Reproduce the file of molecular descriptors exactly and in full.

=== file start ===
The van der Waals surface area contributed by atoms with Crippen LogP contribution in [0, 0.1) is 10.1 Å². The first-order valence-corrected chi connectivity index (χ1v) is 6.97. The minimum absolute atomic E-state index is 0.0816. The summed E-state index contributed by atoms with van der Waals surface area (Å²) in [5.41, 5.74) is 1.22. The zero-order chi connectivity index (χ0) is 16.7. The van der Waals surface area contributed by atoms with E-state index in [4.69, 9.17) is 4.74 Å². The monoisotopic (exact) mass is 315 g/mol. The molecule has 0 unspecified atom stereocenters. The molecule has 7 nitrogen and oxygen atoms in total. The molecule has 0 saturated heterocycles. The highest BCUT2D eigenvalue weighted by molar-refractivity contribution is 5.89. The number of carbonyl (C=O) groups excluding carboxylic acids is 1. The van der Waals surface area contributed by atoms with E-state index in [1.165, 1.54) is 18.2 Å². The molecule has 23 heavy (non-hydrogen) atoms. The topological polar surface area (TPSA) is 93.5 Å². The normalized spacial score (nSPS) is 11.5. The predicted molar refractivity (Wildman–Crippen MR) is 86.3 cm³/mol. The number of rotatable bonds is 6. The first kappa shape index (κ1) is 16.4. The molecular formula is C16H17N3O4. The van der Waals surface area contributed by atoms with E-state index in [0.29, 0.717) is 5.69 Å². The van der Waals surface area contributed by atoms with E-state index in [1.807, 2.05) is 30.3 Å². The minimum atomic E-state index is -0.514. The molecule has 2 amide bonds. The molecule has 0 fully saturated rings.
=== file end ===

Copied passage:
The van der Waals surface area contributed by atoms with Crippen LogP contribution in [0, 0.1) is 10.1 Å². The first-order valence-corrected chi connectivity index (χ1v) is 6.97. The minimum absolute atomic E-state index is 0.0816. The summed E-state index contributed by atoms with van der Waals surface area (Å²) in [5.41, 5.74) is 1.22. The zero-order chi connectivity index (χ0) is 16.7. The van der Waals surface area contributed by atoms with E-state index in [4.69, 9.17) is 4.74 Å². The monoisotopic (exact) mass is 315 g/mol. The molecule has 0 unspecified atom stereocenters. The molecule has 7 nitrogen and oxygen atoms in total. The molecule has 0 saturated heterocycles. The highest BCUT2D eigenvalue weighted by molar-refractivity contribution is 5.89. The number of carbonyl (C=O) groups excluding carboxylic acids is 1. The van der Waals surface area contributed by atoms with E-state index in [1.165, 1.54) is 18.2 Å². The molecule has 23 heavy (non-hydrogen) atoms. The topological polar surface area (TPSA) is 93.5 Å². The normalized spacial score (nSPS) is 11.5. The predicted molar refractivity (Wildman–Crippen MR) is 86.3 cm³/mol. The number of rotatable bonds is 6. The first kappa shape index (κ1) is 16.4. The molecular formula is C16H17N3O4. The van der Waals surface area contributed by atoms with E-state index in [0.29, 0.717) is 5.69 Å². The van der Waals surface area contributed by atoms with E-state index in [1.807, 2.05) is 30.3 Å². The minimum atomic E-state index is -0.514. The molecule has 2 amide bonds. The molecule has 0 fully saturated rings.